All We Need by Kathy Wolff, illustrated by Margaux Meganck (9781619638747)
This picture book explores what we need to live. That includes essentials like air, food and water, then the book also explores the importance of learning opportunities, having a home, and the joy of family and friends. Told in poetic text, the book explores the necessities in ways that show how they bring special moments to our lives. For example, air is explained first as stillness and deep breaths. Food is explored both for filling bellies but also through the illustrations as cultural connection. This picture book takes simple essentials and shows the way they allow us to form community and inclusion.
Wolff’s poetic writing establishes those connections clearly, exploring the deep connection we have to air, water, food and one another. The book ends by establishing what we should do when we have enough or more than we need. Sharing becomes just as essential as the other elements here, connecting to new people and a larger community through generosity and giving.
Meganck’s illustrations are bright and colorful with a diverse cast of characters, including diverse races, religions and LGBT representation. The illustrations tell a lot of the story, showing playful elements of air and water. The images are given several full-page wordless spreads that reveal new ways to connect and form community with one another.
A look at sharing, connection and being human. Appropriate for ages 2-4.
Reviewed from e-galley provided by Bloomsbury Children’s Books.
Golden knows that this is the year that he will become captain of his school soccer team. He’s been working toward a goal of practicing ten thousand times in order to master the sport. After all, his father was a pro soccer player, though now he is battling ALS, a progressive disease that is stealing his ability to use his muscles. Golden believes that as long as his father keeps on trying, he can prevent the disease from worsening. And sometimes it even seems like it is working. Golden tries to keep control of everything, making sure that his year is as perfect as possible, but there are so many things outside of his control. The soccer year doesn’t work quite as Golden planned, one of his best friends plans to move away, and his father continues to decline. Golden may need a different approach to all of these things if he is to look after his family and friends well.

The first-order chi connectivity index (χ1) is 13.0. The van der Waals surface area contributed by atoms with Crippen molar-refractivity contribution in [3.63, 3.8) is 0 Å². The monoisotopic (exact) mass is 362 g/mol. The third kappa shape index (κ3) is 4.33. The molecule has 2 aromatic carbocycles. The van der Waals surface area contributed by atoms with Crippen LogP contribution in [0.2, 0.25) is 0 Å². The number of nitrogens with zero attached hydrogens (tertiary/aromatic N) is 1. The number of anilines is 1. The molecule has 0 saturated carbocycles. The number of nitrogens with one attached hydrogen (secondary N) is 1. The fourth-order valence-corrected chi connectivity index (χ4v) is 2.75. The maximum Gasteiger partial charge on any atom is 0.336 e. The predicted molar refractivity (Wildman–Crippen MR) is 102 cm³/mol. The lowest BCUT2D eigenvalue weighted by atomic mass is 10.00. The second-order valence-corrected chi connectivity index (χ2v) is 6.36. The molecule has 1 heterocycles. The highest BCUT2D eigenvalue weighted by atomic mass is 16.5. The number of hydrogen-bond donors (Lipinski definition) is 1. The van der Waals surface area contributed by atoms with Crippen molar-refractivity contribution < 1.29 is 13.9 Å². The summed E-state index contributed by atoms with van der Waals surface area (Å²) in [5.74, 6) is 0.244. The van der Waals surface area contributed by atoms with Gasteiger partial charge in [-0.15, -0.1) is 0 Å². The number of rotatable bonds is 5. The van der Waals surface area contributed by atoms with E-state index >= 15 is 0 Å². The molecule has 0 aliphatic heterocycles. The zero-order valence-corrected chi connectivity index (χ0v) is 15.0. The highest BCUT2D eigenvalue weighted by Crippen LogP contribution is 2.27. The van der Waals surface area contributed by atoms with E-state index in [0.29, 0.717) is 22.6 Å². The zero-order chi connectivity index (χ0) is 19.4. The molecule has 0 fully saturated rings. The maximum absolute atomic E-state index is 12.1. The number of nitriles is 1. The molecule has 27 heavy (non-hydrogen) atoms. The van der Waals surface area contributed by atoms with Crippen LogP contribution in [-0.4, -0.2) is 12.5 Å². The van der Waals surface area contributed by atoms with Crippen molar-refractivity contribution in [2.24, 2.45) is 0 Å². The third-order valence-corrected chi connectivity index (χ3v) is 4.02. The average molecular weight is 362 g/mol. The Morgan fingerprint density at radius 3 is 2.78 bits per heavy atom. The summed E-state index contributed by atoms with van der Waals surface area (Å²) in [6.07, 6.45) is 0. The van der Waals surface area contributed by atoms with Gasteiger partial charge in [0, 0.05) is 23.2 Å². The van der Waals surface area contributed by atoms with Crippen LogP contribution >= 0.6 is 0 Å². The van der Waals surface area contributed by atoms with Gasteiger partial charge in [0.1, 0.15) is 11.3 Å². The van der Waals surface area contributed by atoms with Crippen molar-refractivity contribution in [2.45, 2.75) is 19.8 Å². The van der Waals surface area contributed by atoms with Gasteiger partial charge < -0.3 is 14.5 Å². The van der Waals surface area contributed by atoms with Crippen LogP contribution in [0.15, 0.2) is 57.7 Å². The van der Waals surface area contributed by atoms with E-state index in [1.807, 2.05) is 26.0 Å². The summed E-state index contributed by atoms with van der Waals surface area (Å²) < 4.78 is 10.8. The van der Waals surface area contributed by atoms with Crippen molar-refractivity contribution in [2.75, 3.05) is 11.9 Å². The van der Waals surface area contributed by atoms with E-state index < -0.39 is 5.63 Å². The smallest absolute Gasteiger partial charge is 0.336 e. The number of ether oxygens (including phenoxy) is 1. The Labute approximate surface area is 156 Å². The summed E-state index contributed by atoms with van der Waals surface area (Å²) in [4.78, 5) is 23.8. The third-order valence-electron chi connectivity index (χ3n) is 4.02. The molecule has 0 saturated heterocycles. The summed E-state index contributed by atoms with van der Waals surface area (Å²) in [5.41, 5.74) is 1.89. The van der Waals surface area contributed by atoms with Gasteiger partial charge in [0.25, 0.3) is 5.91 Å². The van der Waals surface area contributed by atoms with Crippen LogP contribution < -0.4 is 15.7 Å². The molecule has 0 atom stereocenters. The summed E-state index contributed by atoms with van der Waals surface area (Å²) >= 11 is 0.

Makechnie is the author of The Unforgettable Guinevere St. Clair. In this second book, she writes a heartfelt story about grief and denial. While the book has soccer as a major focus, she writes it in a way that allows the games to make sense for those of us who may not know the rules. Even in the games, the clear purpose is teamwork and supporting one another, things that Golden needs to figure out in the rest of his life too. She creates amazing moments throughout the book of deep connection with one another, wise choices and intangible joys that appear out of nowhere. It’s a book about loss but also about life.
Golden is a remarkable protagonist. He is so deeply in denial that at first his rationales make sense to both him and the reader. As the book and his father’s ALS progress though, the reader steadily realizes that Golden is struggling more profoundly. It’s beautifully done with grace and with a deep empathy for Golden and his family. The secondary characters in the book are all richly drawn, including Golden’s two best friends who have struggles of their own and his family members.
A heart-rending look at grief, this book embraces the joy of life too. Appropriate for ages 9-12.
Children and animals both love to play. This picture book incorporates Cree words into the narrative. Animals play in the grass, hopping, sniffing, sneaking. They peek and peep. Children play too, leaping through the grass or laying down in it. Animals swim and so do children. Animals slide and rumble and wiggle, just like children sledding in the snow. Animals settle down, roosting and yawning, finally falling asleep. Children do too.
Told in very simple language, woven with Cree words, this picture book shows the connection the natural world and its value to children in particular. The Cree words repeat with the children themselves saying them, something that would be great to do in a story time when this book is shared. The illustrations show a diverse group of children playing outside, acting just like the animals. A glossary of Cree words is offered at the end of the book along with a list of the animals who appear on the pages.